A story line throughout the third season of Orange is the New Black is the character Cindy’s conversion to Judaism.
The corporation that runs the prison is cutting costs by purchasing brown, lumpy slop in giant bags that they pass off as food. One prisoner figures out that the frozen kosher meals are pretty good, and soon a group of prisoners are claiming to be Jewesses in order to eat kosher.
When the prison notices the uptick in kosher requests, it sends in a rabbi to suss out who is a genuine Jew. Cindy, who is Black, begins to read up on Judaism. At first she just wants to pass so she can keep eating kosher. But then something grabs her, and as she studies she becomes serious about converting to Judaism, and well, this is one of the few happy endings in the series. It wouldn’t be a happy ending to born again Christians, and we Jews aren’t in to converting people, but I am moved when anyone finds meaning.
I heard in this scene many of the same things that led me to Judaism. Like Cindy, I was raised in a faith in which pretty much Everything was A Sin, and fear and guilt ruled the day. You didn’t ask questions, you did what you were told by the men who ran the show, some of whom were molesting your friends. If you sinned, you went to this same man to ask forgiveness and it was granted by him and after I mumbled three Hail Marys.
I think there’s a perception that Judasim is just like Christianity, except without Jesus. It’s not.
In liberal Judaism, which includes the vast majority of Jews in the world, there is no hell and little emphasis on sin. The idea is to do the right thing today, because it’s the right thing—not to avoid hell. If you screw up, it’s your responsibility to make amends to whoever you have hurt and to make your peace with God, if you even believe in god, because a lot of Jews are atheists. Confused? Well in Judaism it’s your responsibility to study, ask questions, and wrestle with all the big issues to figure out what makes sense for you. No one tells you what to think or do. Rabbis, who include women and gays and lesbians, are teachers and have no authority to forgive you.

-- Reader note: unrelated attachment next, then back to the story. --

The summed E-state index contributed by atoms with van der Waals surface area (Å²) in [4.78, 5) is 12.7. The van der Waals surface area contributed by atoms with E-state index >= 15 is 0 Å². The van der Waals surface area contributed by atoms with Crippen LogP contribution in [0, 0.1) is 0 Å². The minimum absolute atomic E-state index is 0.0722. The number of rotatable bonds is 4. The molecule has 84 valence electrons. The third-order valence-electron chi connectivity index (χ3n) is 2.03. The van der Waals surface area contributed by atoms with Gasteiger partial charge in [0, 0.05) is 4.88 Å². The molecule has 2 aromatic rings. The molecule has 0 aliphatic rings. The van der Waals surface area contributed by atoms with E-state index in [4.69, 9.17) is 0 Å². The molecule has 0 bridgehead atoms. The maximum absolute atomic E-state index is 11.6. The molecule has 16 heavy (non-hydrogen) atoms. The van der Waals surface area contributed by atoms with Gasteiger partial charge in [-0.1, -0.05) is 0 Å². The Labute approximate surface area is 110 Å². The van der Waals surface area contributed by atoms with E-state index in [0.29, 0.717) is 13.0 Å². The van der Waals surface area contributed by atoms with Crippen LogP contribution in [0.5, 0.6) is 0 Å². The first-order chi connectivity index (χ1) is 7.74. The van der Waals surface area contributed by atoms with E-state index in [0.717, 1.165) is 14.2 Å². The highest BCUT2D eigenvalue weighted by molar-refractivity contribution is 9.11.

Judaism doesn’t prosthelytize. We don’t care if you agree with us or not; we don’t care if you are a Christian or a Buddhist or a pagan. Just don’t try to convert us, thanks.
Instead of using the word charity, we talk about justice. It’s not an option, and it’s not about writing a check. It’s about doing, fighting, and pursuing justice. These principles are one reason why I’ve been able to look at the Israeli-Palestinian conflict from all sides.
Of course there are plenty of Lutherans and Catholics and pagans and agnostics who are also motivated by social justice.
There’s more, but like Cindy, the main thing that attracted me to Judasim was an inexplicably strong feeling of recognition. Like Cindy said, “I feel like I found my people.”
After I had studied for several years with a Rabbi and a group of fellow seekers and yes, learned elemental Hebrew, I converted—which is a five-minute ceremony. My mother attended the Friday night service in which this took place. Just before we left for synagogue, she said, “I guess it makes sense, you converting to Judaism, since your father’s family was Jewish.”
What!? She had known I was studying all along. She didn’t have any details, and since my dad died 47 years ago and we’re not close to his family, and I have no time or patience for family tree research, it will just remain a question mark.
When I told a rabbi this story once, she said that she hears stories like this often, and that there is a theory that all the Jewish souls lost in the Holocaust have sought refuge in the people who are converting, whether they’re in prison (Cindy) or are unwed teenage moms living in subsidized housing (me, nearly 40 years ago).